This is an action-packed (but nonetheless goofy...) installment of the 1977 "space adventure" kid's show, Space Academy. "Countdown" begins in silly fashion with each of the main characters showing off their super-human abilities while attempting to move a storage crate. Laura and Chris Gentry demonstrate their PK abilities; Loki flaunts his teleportation skills, and Tee Gar Soom reveals his super-duper strength. Poor Paul and Adrian...they don't have any superpowers, which must be tough for them...

Anyhoo, Commander Gampu contacts the gang from the control room to tell them it's their job to clean up floating space debris leftover from the Vegan Wars, three hundred years ago. Seem the debris poses a "potential danger" to space navigation; but Paul isn't too happy about it. "The Academy isn't here to teach garbage collecting," he whines. Gampu's response? "The Academy is all things to all people." Okay, Gampu, well I think the Academy is a grapefruit...

The team sets out in a Seeker to blow up the offending debris, but stumbles across a chunk of Vegan dreadnought from the "Third Star War" (Revenge of the Sith?), which occurred 200 years ago, near "Proxima Centauri." The Seeker docks with the spinning debris (in a splendidly-realized miniature sequence...) and Laura, Chris and Loki discover a "Frozen Vegan" in a suspended animation chamber. Wonder if he eats meat...

Meanwhile, a small space mine attaches to the Seeker's hull and begins a countdown to destruction. The debris field is a mine trap! (And at this point, I realize that Star Trek: The Next Generation told a suspiciously similar story to "Countdown" in its third season, a dozen years after Space Academy! It was a cool episode called "Booby Trap," but jeez, did Next Gen ever manage an original story?)

While Chris attempts to de-power the mine, the frozen Vegan -- named Roarg -- breaks out of the freezer and goes on a rampage, trapping Tee Gar in cryogenic storage. This part of the plotline reminded me of that old nugget about a Japanese soldier living on a jungle island, not believing the war is over, even when he encounters friendly Americans.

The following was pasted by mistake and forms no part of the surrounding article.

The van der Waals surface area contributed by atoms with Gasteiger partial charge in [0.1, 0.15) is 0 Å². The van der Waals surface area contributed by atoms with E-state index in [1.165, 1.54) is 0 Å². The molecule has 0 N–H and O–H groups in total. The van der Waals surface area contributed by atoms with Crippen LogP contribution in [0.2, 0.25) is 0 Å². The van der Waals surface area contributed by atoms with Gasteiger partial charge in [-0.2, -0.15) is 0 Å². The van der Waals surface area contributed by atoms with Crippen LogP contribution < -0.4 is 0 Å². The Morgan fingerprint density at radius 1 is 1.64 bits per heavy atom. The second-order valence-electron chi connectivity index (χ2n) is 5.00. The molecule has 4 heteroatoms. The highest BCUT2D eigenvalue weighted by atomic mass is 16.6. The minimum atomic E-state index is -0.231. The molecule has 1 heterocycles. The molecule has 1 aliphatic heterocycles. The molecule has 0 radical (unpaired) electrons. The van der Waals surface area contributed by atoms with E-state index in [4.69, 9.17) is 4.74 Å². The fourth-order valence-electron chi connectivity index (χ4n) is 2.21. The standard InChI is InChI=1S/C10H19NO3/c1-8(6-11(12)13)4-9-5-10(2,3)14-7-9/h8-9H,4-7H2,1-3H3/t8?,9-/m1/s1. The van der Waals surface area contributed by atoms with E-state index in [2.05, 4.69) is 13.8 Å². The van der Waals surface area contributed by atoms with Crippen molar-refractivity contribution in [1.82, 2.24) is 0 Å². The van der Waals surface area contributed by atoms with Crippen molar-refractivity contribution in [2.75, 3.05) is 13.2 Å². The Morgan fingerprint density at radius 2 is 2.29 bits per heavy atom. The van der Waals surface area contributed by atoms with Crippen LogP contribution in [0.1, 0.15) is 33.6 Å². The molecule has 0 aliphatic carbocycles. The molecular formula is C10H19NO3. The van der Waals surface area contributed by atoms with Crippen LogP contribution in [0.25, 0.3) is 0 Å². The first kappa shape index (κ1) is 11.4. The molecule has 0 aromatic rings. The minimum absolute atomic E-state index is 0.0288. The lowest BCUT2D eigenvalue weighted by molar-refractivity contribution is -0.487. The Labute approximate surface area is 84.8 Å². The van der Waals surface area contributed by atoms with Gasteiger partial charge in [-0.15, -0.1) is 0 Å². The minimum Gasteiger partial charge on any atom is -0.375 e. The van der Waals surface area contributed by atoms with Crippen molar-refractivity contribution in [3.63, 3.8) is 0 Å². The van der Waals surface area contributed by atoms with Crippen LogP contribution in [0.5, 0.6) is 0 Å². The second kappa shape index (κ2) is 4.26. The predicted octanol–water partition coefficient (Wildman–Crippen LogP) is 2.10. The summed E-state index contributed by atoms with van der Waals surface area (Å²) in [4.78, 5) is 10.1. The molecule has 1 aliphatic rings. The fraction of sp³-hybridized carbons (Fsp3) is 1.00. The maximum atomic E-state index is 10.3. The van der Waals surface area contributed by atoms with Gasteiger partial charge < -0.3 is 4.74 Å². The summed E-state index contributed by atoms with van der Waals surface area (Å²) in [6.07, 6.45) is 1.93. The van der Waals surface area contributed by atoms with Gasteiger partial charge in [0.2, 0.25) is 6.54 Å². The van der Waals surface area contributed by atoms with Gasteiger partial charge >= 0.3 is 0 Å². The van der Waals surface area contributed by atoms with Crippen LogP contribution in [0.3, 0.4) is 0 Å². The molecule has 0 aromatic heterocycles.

Anyway, now Chris must convince Roarg that the war is indeed over, and he should help them defuse the space mine. Eventually Roarg, a fleet communications officer, agrees, and aids Chris. The experience teaches Tee Gar "a valuable lesson" (oh no!). He tells Gampu that the mission taught him a couple of things: 1. "There's no such thing as an unimportant mission," and 2. "You never know when you'll find a new friend." Oh boy.

As Tee Gar rattled off these remarks, essential the equivalent of Stan on South Park saying "I learned something important today..." (a running joke), my wife groaned and remarked that Space Academy is "really queer." Hey now!!! It's a show for kids, I reminded her...from the 1970s! It was educationally valuable; it taught good morals...

That seemed to settle her least until next week...


  1. John, you wrote, "This part of the plotline reminded me of that old nugget about a Japanese soldier living on a jungle island, not believing the war is over, even when he encounters friendly Americans."

    Which, if I remember, was the plot of a first season episode of "The Six Million Dollar Man."

  2. Wow! I had forgotten that Howard! I think it was also the plot of a Twilight Zone and some other shows, too. But I'm foggy about it. Could it have been a Gilligan's Island?


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